Once upon a time, families were able to not only survive but thrive on a single income. But those days are far behind us. In fact, from 1960 to 2012, the number of dual-income families skyrocketed from 25 percent to 60 percent, a figure that remains on the rise. This is due to several factors, of course, but chief among them is the amount of debt most families have acquired over the years.
According to one report, the average household carries roughly $260,000 in debt across mortgage, student and auto loans and credit card bills. With such a burden, many households are in desperate need of guidance on how they can control costs without sacrificing quality of life.
Believe us, it’s not impossible if you approach your expenses with the right strategies in place. Case in point, here are a few easy ways to cut down on expenses and still have fun.
Make a budget, and stick to it.
The value of having a meticulous budget cannot be overstated. Crunching the numbers of your expenses against your income might be a somber task, but it is still the best way to uncover spending habits that might reveal opportunities for improvement in your household. Just be honest with yourself as you assess how much you’re currently spending. Once you take a closer look at your financial statements, you might be tempted to let your defensive bias adversely affect your estimates. Resist this urge, as you’ll only be undermining the entire objective.
Small changes make all the difference.
A grand, sweeping gesture—like trading in your car or moving to cheaper housing—might present a simple solution for trimming expenses, but you might not immediately be ready for such a drastic move. So start out by finding more modest ways to save money. Seemingly inconsequential tactics like cutting down on your home’s energy expenditure, exploring alternatives to cable television or joining a carpool can be significant approaches to eliminate unnecessary costs. You’d be surprised the difference these relatively painless methods can make on your bottom line.
Find free or cheap things to do.
These days, most cities are cognizant of the fact that budgets are tight for families and have risen to tap into their specific needs. If you do a bit of research, you will likely find a ton of free or cheap events in your community, including everything from museum exhibits to puppet shows. Local libraries and parks often host such family-friendly festivities. If you know where to look, discounts on fun things to do are also readily available. No matter what activities you and your family are interested in, you will surely discover something that suits you.
Cook at home instead of dining out.
For many American families, this one is bound to hurt. After all, according to a report by the Bureau of Labor Statistics, the average household spends just over $3,000 each year on dining out. By cooking at home more often than not, you’ll be able to feed your entire family for a much lower price and have the opportunity to create healthier meals in the process. Just be careful to plan your week’s menu ahead of time to prevent buying more groceries than you need (especially perishables). Prepare several meals at once, and you can consolidate cooking time. Even better, try involving the kids and make meal prepping a family affair!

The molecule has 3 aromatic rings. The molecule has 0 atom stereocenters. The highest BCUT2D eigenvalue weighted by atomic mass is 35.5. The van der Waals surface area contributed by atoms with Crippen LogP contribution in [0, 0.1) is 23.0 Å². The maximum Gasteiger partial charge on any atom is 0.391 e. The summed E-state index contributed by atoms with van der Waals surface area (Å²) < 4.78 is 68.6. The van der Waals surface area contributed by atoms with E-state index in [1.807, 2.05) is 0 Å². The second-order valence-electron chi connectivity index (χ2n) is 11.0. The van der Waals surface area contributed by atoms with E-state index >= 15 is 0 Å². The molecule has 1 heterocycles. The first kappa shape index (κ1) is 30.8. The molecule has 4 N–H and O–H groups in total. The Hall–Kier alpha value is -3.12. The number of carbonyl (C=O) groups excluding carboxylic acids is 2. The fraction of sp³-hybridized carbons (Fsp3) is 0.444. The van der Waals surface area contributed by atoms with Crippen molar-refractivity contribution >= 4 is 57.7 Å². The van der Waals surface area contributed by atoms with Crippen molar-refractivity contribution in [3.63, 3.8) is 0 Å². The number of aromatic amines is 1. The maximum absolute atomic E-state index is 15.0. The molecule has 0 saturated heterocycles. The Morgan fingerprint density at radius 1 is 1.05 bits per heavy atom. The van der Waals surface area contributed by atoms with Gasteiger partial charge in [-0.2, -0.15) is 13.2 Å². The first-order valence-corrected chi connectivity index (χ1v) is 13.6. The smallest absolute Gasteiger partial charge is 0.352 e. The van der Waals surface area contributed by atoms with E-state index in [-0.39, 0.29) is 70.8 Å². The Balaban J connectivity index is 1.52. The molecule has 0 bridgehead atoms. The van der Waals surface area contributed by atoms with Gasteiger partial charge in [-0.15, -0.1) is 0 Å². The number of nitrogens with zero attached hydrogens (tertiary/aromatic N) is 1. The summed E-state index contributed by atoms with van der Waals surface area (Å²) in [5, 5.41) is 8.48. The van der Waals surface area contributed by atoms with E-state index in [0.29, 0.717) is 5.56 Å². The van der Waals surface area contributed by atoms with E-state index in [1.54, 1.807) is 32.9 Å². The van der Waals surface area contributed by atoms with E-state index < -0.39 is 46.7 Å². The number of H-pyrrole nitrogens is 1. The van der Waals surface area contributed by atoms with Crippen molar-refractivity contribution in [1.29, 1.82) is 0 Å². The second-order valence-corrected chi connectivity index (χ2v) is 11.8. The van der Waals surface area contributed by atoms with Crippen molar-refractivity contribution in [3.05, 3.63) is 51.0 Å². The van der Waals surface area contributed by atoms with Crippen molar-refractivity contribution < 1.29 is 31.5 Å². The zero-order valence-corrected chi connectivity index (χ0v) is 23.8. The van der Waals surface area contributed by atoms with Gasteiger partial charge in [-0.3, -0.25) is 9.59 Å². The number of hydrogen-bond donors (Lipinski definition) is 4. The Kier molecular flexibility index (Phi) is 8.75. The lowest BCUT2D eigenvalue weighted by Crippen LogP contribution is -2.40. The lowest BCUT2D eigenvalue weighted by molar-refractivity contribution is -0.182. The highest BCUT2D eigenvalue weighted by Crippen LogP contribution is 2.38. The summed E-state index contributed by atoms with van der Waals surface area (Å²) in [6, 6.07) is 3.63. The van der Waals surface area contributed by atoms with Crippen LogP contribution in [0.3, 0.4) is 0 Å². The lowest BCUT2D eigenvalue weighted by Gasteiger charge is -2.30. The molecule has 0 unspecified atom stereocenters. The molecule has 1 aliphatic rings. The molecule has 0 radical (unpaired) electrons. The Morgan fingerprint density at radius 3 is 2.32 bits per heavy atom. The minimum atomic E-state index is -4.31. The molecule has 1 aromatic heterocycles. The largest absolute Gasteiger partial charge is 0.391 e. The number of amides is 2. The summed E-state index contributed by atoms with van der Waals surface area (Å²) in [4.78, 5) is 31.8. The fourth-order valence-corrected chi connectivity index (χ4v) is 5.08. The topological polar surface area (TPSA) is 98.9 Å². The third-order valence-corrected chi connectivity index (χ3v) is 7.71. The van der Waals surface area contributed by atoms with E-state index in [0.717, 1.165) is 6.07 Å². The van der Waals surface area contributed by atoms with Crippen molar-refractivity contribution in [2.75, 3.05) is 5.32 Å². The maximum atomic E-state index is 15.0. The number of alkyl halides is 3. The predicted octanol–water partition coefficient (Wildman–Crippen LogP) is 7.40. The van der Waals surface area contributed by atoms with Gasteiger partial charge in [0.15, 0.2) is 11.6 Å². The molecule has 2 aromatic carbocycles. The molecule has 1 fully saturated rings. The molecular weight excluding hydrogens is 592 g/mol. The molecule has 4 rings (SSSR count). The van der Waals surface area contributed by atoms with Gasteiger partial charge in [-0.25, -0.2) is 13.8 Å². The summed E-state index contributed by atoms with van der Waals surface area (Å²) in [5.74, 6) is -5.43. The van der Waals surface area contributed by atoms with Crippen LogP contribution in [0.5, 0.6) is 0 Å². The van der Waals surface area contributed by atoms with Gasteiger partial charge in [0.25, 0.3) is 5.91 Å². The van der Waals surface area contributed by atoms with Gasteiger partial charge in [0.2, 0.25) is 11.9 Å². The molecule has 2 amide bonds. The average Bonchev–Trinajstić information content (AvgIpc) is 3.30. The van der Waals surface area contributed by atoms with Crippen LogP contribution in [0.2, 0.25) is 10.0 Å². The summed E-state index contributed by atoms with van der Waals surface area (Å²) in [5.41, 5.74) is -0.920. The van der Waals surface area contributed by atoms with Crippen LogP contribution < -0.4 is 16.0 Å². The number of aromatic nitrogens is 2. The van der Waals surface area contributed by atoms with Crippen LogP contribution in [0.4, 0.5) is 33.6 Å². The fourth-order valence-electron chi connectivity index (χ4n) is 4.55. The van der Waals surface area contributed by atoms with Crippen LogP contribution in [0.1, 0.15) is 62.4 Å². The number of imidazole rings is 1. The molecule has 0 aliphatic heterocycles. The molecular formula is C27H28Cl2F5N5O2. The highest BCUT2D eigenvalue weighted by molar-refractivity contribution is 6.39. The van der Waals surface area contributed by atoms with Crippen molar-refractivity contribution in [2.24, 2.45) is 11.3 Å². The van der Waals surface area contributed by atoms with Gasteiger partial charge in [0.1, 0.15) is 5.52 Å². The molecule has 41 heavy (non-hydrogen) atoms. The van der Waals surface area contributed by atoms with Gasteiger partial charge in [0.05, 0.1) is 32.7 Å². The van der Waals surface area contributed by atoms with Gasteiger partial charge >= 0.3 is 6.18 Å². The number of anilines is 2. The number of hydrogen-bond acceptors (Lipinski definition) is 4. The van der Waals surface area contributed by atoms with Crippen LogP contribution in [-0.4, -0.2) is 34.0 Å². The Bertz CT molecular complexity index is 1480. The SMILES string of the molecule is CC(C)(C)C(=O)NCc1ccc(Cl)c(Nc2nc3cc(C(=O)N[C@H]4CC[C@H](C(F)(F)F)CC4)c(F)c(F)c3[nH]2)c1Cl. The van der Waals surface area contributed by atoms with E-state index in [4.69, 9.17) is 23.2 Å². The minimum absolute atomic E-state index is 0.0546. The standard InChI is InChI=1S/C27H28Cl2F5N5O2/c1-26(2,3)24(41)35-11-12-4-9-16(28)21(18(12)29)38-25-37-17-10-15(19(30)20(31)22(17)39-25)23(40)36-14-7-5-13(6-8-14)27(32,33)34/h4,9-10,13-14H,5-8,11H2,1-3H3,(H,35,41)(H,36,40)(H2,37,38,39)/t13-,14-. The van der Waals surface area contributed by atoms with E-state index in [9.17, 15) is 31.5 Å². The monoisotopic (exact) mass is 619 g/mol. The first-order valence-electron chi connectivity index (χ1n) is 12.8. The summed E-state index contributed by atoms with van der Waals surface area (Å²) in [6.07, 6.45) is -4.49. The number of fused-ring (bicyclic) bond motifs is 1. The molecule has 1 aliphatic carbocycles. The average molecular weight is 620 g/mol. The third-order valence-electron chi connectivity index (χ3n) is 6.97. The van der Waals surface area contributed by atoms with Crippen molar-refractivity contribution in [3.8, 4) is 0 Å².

Shop the sales or go outlet hunting.
Cooking more might be a practical solution to saving money, but groceries are only a fraction of your household expenses. For some items, you might be able to trim costs by simply keeping a close eye on sales. Many stores have regular discounts on a wide variety of products to incentivize shopper loyalty, while others offer coupons or even loyalty programs. For quality items at a greatly reduced price, look into any outlet malls or consignment shops in your city. Although you’re cutting back on luxury items, you don’t need to completely do without.
Moderate your holidays and other celebrations.
In the quest for creating unforgettable memories, many families fall into the trap of emptying their bank accounts to celebrate birthdays, Christmases and other holidays. Remember though that it is the time you spend with your children, not the amount you spend, that will ultimately make a lasting impact. Reorient your focus away from the expense of it all, and set a budget specific to the occasion or event you’re planning. Moreover, you can find plenty of cheaper, more homemade ways to make holidays special and foster those familial bonds. You just might have a richer experience by the time all is said and done.
Don’t be afraid to treat yourself.
Although we’ve highlighted various ways to cut expenses and control costs, don’t neglect the importance of giving yourself a bit of leeway with how you spend your money. Over time, your family may manage to save using the strategies above, and you should—on occasion—feel comfortable to splurge on something of particular interest. Maybe that’s an overnight trip, concert tickets or a fun night out at your family’s favorite restaurant. Whatever it is, be sure to build the occasional treat or extra purchase into your budget to prevent the frustration and fatigue that might accompany your newfound financial control.
With some practical steps to apply to your household, it’s very possible that you might be able to even begin building a savings. One tool you might use to maximize your account is the AAA and Discover deposit program. With four quality, high-yield savings products, you’ll be able to accelerate the growth of your savings in no time.